Why COVID-19 is aggravating leadership burnout

The 'oxygen mask theory' is more relevant now than ever before

Why COVID-19 is aggravating leadership burnout

The COVID-19 crisis has effectively blurred lines between work and personal life – which is why it’s no surprise that majority (73%) of professionals reported that they’re suffering from burnout.

According to a recent study by Blind, the lack of work-life separation and an unmanageable workload are top reasons why everyone’s feeling exhausted as they work remotely and shelter in place during the pandemic.

While everyone face challenges, how are leaders heading and managing COVID-19 responses faring? At a recent webinar by Alcott Global, one industry leader said it might be worse for this group of professionals.

“We were originally led to believe that we may have disruption for a course of several weeks, but there was never a conversation, at least initially, about several months,” said Matt Burns, founder and chief innovation officer at Global HR Collective.

“I think as that picture started to take shape, it’s certainly illuminated for many of our consultants and clients that perhaps they were taking on too much in service of trying to do their existing jobs pre-pandemic along with the pandemic response.”

READ MORE: How to combat 'leadership burnout'

By about week eight or week ten of the crisis, he said his team started seeing signs of burnout. While crisis management differed by region, their contacts across the Americas, Asia Pacific and Europe shared similar reactions to the pandemic.

What came out of all the chaos and exhaustion was one incredible learning: “We didn’t figure pacing very well”.

“What I mean by that is once we understood that this was not a ‘business as usual’ type of activity in front of us, a lot of people started sprinting towards trying to solve a problem,” he said.

This proved to be an issue as leaders were also contending with similar disruptions working from home.

“Many leaders that we work with of course have concerns, considerations and responsibilities outside the workplace,” he said. “They have families at home. They’re multigenerational in a lot of cases.

“They may have family or friends who are on the front lines and impacted directly by the actual pandemic itself. They have other considerations besides showing up to work in a conscious way.”

Acknowledge the basics
Fellow panellist, Amit Singh, Head of HR for Asia & Japan at AXA Investment Managers agreed with Burns as he addressed the wide impact of the loss of a clear separation between work and life.

“When things were normal, it’s interesting how on a daily basis we used to complain about the routine and now the importance of routine really became evident,” Singh said.

“A lot of our efforts were really educating managers and also sending communications to employees as to how to actually plan their day, which seems very basic but was actually very important.”

He believes it’s crucial to have empathy no matter who you’re dealing with. And as we’re in the middle of a pandemic, the HR head reminded that it’s important to accept that anxiety can affect anyone.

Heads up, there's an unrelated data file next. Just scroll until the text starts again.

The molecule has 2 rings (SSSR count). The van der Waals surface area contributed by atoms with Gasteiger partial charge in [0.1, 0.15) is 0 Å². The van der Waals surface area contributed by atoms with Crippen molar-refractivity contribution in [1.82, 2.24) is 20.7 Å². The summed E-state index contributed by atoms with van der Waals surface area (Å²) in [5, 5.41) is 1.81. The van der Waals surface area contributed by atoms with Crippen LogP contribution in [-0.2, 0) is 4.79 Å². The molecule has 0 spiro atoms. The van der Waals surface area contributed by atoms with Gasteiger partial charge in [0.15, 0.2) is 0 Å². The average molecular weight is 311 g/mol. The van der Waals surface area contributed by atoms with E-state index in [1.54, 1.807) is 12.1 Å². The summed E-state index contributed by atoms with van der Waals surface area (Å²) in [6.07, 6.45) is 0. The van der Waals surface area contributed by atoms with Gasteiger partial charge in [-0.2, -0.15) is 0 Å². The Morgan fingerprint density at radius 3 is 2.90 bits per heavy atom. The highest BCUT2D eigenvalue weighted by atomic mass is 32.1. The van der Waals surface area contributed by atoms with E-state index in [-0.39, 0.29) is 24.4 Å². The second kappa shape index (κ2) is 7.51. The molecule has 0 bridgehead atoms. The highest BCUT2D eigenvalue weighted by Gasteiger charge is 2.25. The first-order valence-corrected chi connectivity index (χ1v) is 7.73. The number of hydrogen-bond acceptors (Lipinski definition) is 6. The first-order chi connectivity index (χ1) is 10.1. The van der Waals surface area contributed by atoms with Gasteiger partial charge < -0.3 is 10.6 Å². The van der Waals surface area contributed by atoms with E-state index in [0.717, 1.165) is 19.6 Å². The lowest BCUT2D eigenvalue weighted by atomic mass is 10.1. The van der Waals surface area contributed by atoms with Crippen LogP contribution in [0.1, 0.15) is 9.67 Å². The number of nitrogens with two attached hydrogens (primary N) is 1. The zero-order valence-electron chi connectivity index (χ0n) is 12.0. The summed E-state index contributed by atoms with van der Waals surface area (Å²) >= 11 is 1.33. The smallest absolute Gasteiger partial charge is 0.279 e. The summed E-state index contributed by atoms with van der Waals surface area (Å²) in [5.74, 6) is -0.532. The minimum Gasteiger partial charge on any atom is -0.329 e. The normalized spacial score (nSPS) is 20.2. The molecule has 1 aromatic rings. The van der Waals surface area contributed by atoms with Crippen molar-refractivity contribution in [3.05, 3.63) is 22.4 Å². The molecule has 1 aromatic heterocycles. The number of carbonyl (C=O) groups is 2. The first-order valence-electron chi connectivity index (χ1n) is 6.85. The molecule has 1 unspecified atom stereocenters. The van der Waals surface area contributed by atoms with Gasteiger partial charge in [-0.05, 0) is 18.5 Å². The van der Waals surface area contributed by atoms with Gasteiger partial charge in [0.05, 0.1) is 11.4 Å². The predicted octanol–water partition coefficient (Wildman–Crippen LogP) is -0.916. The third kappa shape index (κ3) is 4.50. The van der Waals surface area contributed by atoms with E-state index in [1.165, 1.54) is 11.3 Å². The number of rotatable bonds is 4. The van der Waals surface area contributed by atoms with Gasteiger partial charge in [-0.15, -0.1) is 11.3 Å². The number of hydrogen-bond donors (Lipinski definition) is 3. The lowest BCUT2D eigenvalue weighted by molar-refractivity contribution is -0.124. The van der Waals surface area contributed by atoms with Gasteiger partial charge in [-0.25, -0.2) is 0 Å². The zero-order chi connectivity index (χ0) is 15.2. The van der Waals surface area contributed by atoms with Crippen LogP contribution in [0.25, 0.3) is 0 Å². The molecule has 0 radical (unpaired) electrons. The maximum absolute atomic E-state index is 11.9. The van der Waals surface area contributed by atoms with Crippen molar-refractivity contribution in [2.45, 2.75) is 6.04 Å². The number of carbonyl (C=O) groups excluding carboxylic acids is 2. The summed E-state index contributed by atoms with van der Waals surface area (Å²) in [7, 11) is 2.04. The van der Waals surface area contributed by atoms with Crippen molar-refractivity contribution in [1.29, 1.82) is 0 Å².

“People have been thrown into multiple job roles,” he said. “They are teachers, home keepers, and doing their jobs. It is a very anxious time and what works best is to have empathy.”

His team prioritised cultivating a culture of empathy by reminding everyone the strange circumstances of our time – that nobody had volunteered or decided to work from home for long periods of time.

“We’re in the middle of a crisis where people have been locked up at home and they’re doing their best to meet client needs,” he said. “That acknowledgement needs to be there.”

READ MORE: The emotional cost of working from home

The ‘oxygen mask theory’
While accepting the circumstances and learning to pace is important, both Burns and Singh shared that leaders, like everyone else, must prioritise self-care to avoid burnout.

Burns used an oft-used theory relevant to leaders who are diving head-first to ‘save’ the organisation.

“We were really cautious about encouraging people to treat this in a rotational way, that as a leader you have to show up and look after yourself first,” Burns said.

“It’s that airline method mentality of applying the oxygen mask to yourself first before applying it to other people. And as a leader your impact is so much broader.”

He advised leaders to take time to decompress, whether through a five-minute walk or a half-hour dinner with family.

“Taking time for yourself…is actually in service to the other people around you,” he said.

READ MORE: Mental wellness: why C-suite should lead the discussion

A mindset reframe, that the crisis would be drawn out, also helped leaders “relax” and adjust their leadership style from one of command-and-control to a business continuity approach.

“Command and control is really effective in times of crisis and times of emergency, but it’s not sustainable over the long term,” he said. “It just burns people and organisations out too fast.”

Singh added that self-care is crucial also because of one timely fact. Although he was referring to empowering every employee to do this and manage their anxiety, his insight was relevant to professionals of all levels.

“Who is the best judge of their own personal health situation? It’s the employee,” Singh said. “They know if they’ve got underlying health conditions, they know what risk they want to take and what they’re not comfortable with. Make it voluntary for [individuals] to actually say no to things.”


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